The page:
Cypriot opposition dominated parliament on Friday accepted presidential objection to a bill amending the foreclosures legislation which would have a potentially negative impact on the banks and more widely the economy which is still faced with legacies of the 2013 bailout.
After a debate which lasted several hours, 10 opposition deputies sided with the 17 ruling DISY party lawmakers to uphold objections voiced by President Nicos Anastasiades to an opposition proposal amending existing foreclosure legislation in a way that would have made it more difficult for banks to foreclose on mortgage-secured non-performing loans.
The president had pointed out that should the legislation was amended just a year after having been passed by parliament, it would probably force the banks to make additional provisions for non-performing loans and would expose Cyprus as a volatile and unstable investment destination.
Cypriot banks are still in a shaky position after their resolution in 2013 as they are burdened with a still high percentage ratio of non-performing loans.
Latest Central Bank data on Thursday said that non-performing loans stood at 10.14 billion euros at the end of March, 2019, representing 30.6 percent of total loans.
Cyprus Central Bank, the European Central Bank, EU’s Single Supervisory Mechanism and the Cypriot finance minister had urged Cypriot deputies against weakening the foreclosures legislation as it would seriously impact the banks.
In a move aimed at winning support by opposition deputies, Central Bank chief Constantinos Herodotou met with the chief officers of all banks, censuring them for dragging their feet in implementing the Central Bank’s Code of Conduct on restructuring loans owned by economically weak borrowers.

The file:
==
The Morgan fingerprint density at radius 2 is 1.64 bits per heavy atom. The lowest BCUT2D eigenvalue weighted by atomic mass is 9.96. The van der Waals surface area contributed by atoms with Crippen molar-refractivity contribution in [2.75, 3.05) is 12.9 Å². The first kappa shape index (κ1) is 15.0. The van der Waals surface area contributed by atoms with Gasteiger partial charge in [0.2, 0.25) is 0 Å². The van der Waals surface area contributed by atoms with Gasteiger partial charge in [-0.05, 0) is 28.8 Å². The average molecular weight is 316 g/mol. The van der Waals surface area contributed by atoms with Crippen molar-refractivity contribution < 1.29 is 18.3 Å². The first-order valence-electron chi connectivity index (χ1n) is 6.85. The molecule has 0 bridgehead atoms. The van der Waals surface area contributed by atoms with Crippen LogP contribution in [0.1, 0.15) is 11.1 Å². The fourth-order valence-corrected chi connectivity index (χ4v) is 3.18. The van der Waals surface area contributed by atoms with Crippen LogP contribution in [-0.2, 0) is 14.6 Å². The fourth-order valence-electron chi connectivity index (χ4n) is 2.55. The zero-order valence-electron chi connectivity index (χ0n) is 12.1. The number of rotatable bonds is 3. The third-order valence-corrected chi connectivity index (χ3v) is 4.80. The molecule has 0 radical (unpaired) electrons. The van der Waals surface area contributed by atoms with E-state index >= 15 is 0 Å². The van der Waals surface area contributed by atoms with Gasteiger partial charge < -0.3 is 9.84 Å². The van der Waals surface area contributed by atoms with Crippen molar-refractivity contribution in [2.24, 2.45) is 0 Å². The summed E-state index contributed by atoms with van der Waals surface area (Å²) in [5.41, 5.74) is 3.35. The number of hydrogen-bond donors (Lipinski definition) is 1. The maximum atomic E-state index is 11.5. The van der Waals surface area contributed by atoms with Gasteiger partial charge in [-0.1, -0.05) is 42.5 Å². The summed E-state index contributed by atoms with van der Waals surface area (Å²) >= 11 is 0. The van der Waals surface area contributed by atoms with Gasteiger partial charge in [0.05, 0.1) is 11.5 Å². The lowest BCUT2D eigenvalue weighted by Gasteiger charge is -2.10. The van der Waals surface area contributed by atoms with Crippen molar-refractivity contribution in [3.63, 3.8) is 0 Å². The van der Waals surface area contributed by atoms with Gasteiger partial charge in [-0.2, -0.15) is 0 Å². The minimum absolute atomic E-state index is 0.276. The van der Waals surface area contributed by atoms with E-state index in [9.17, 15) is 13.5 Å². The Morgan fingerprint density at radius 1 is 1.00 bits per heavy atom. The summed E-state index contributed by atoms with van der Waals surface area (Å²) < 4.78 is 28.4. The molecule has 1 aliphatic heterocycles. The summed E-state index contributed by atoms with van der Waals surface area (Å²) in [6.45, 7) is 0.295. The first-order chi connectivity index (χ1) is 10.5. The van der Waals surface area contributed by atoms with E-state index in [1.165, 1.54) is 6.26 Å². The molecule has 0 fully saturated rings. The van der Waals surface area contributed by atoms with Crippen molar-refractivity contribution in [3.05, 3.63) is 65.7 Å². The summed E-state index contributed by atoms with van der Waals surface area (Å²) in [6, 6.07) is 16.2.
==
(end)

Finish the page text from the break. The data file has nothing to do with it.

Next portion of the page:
In exchange for support on the foreclosures legislation, DISY deputies sided with center DIKO party in passing an amendment proposed by DIKO, aimed at giving more leverage to loan owners against banks cases they foreclose on loans secured by the primary residence of loan owners.
They passed with a 26 to 23 majority the DIKO amendment, which offers loan owners a recourse to the Financial Ombudsman, who can decide whether the banks had followed the Central Bank rules in restructuring their loans.
If the Ombudsman establishes violation of the rules the borrowers will have the right to apply for a court injunction halting the foreclosure procedure.
Finance Minister Harris Georgiades said the amendment makes the existing legislation “problematic”, and complained that parliament did not accept his suggestion to postpone voting for a few months to give him time to present a comprehensive proposal on dealing with non-performing loans.